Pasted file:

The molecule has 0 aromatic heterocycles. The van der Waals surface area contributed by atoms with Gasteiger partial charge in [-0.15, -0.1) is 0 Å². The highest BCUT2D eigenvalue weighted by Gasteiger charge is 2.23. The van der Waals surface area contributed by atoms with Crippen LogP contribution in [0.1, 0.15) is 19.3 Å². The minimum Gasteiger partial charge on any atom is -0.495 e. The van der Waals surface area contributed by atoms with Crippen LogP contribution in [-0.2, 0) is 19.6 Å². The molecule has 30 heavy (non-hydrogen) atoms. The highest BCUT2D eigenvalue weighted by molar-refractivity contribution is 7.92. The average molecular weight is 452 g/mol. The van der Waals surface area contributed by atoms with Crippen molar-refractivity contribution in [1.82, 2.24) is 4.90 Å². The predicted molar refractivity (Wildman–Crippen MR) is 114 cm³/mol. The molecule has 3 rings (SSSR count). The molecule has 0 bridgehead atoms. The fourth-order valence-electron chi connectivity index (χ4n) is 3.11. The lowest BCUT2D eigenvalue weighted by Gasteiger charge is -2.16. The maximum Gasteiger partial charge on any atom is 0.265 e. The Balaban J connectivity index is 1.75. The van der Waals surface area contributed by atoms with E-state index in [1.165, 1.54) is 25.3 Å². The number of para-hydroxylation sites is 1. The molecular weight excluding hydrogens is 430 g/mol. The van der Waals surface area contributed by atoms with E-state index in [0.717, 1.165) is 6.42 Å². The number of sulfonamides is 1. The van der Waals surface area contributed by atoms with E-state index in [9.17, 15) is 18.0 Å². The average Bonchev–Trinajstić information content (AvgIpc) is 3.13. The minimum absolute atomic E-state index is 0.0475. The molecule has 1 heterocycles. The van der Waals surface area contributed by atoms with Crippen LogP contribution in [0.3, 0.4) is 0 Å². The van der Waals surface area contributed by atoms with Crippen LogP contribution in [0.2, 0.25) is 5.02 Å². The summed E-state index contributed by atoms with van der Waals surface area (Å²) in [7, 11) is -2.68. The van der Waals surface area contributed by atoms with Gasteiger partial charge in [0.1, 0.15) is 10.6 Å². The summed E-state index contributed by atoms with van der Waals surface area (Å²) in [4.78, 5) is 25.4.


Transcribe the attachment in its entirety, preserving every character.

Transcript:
The molecule has 0 aromatic heterocycles. The van der Waals surface area contributed by atoms with Gasteiger partial charge in [-0.15, -0.1) is 0 Å². The highest BCUT2D eigenvalue weighted by Gasteiger charge is 2.23. The van der Waals surface area contributed by atoms with Crippen LogP contribution in [0.1, 0.15) is 19.3 Å². The minimum Gasteiger partial charge on any atom is -0.495 e. The van der Waals surface area contributed by atoms with Crippen LogP contribution in [-0.2, 0) is 19.6 Å². The molecule has 30 heavy (non-hydrogen) atoms. The highest BCUT2D eigenvalue weighted by molar-refractivity contribution is 7.92. The average molecular weight is 452 g/mol. The van der Waals surface area contributed by atoms with Crippen molar-refractivity contribution in [1.82, 2.24) is 4.90 Å². The predicted molar refractivity (Wildman–Crippen MR) is 114 cm³/mol. The molecule has 3 rings (SSSR count). The molecule has 0 bridgehead atoms. The fourth-order valence-electron chi connectivity index (χ4n) is 3.11. The lowest BCUT2D eigenvalue weighted by Gasteiger charge is -2.16. The maximum Gasteiger partial charge on any atom is 0.265 e. The Balaban J connectivity index is 1.75. The van der Waals surface area contributed by atoms with E-state index in [1.165, 1.54) is 25.3 Å². The number of para-hydroxylation sites is 1. The molecular weight excluding hydrogens is 430 g/mol. The van der Waals surface area contributed by atoms with E-state index in [0.717, 1.165) is 6.42 Å². The number of sulfonamides is 1. The van der Waals surface area contributed by atoms with E-state index in [9.17, 15) is 18.0 Å². The average Bonchev–Trinajstić information content (AvgIpc) is 3.13. The minimum absolute atomic E-state index is 0.0475. The molecule has 1 heterocycles. The van der Waals surface area contributed by atoms with Crippen LogP contribution in [0.3, 0.4) is 0 Å². The van der Waals surface area contributed by atoms with Crippen LogP contribution in [0.2, 0.25) is 5.02 Å². The summed E-state index contributed by atoms with van der Waals surface area (Å²) in [7, 11) is -2.68. The van der Waals surface area contributed by atoms with Gasteiger partial charge in [0.1, 0.15) is 10.6 Å². The summed E-state index contributed by atoms with van der Waals surface area (Å²) in [4.78, 5) is 25.4.